Entries linking to millwright
Middle English mille, "building fitted to grind grain," Old English mylen "a mill" (10c.), an early Germanic borrowing from Late Latin molina, molinum "mill" (source of French moulin, Spanish molino), originally fem. and neuter of molinus "pertaining to a mill," from Latin mola "mill, millstone," related to molere "to grind," from PIE root *mele- "to crush, grind." The -n- gradually was lost in English but survives in the surname Milner. Also from Late Latin molina, directly or indirectly, are German Mühle, Old Saxon mulin, Old Norse mylna, Danish mølle, Old Church Slavonic mulinu.
The meaning "mechanical device for grinding grain for food" is from 1550s. The broader sense of "machine for grinding or pulverizing any solid substance" is attested from 1670s. Other types of manufacturing machines driven by wind or water, that transform raw material by a process other than grinding began to be called mills by early 15c. Sense of "large building fitted with machinery for manufacturing" is from c. 1500. In old slang also "a typewriter" (1913); "a boxing match or other pugilistic bout" (1819).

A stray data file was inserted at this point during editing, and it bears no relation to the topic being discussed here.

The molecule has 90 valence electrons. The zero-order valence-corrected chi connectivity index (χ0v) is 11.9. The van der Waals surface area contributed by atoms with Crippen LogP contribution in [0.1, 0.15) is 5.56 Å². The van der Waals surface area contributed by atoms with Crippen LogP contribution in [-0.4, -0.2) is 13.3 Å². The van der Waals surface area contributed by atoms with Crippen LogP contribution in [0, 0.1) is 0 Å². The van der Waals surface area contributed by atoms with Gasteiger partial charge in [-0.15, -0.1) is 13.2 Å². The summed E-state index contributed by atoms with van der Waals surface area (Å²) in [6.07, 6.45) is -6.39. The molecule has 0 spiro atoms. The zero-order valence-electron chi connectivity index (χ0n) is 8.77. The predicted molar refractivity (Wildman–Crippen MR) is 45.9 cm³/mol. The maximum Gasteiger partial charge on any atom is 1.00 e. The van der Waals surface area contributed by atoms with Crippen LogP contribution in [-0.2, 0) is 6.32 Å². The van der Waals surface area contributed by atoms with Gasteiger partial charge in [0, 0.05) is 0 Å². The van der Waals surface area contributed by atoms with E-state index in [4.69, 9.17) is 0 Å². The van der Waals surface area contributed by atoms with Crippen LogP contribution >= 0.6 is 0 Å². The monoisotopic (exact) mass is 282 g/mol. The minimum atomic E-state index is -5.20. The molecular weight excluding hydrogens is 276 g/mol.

Old English wryhta, wrihta (Northumbrian wyrchta, Kentish werhta) "worker," variant of earlier wyhrta "maker," from wyrcan "to work" (see work (v.)). Now usually in combinations (wheelwright, playwright, etc.) or as a surname. A common West Germanic word; cognate with Old Saxon wurhito, Old Frisian wrichta, Old High German wurhto.
Smith was the general term for a worker in metals, and wright for one who worked in wood, and other materials. Hence, in the later English period, smith (which, in Anglo-Saxon, when used without any characteristic addition, was understood as applying more particularly to the worker in iron,) became the particular name of a blacksmith, and wright of a carpenter, as it is still in Scotland. [Thomas Wright, "Anglo-Saxon and Old English Vocabularies," 1884]
updated on January 20, 2019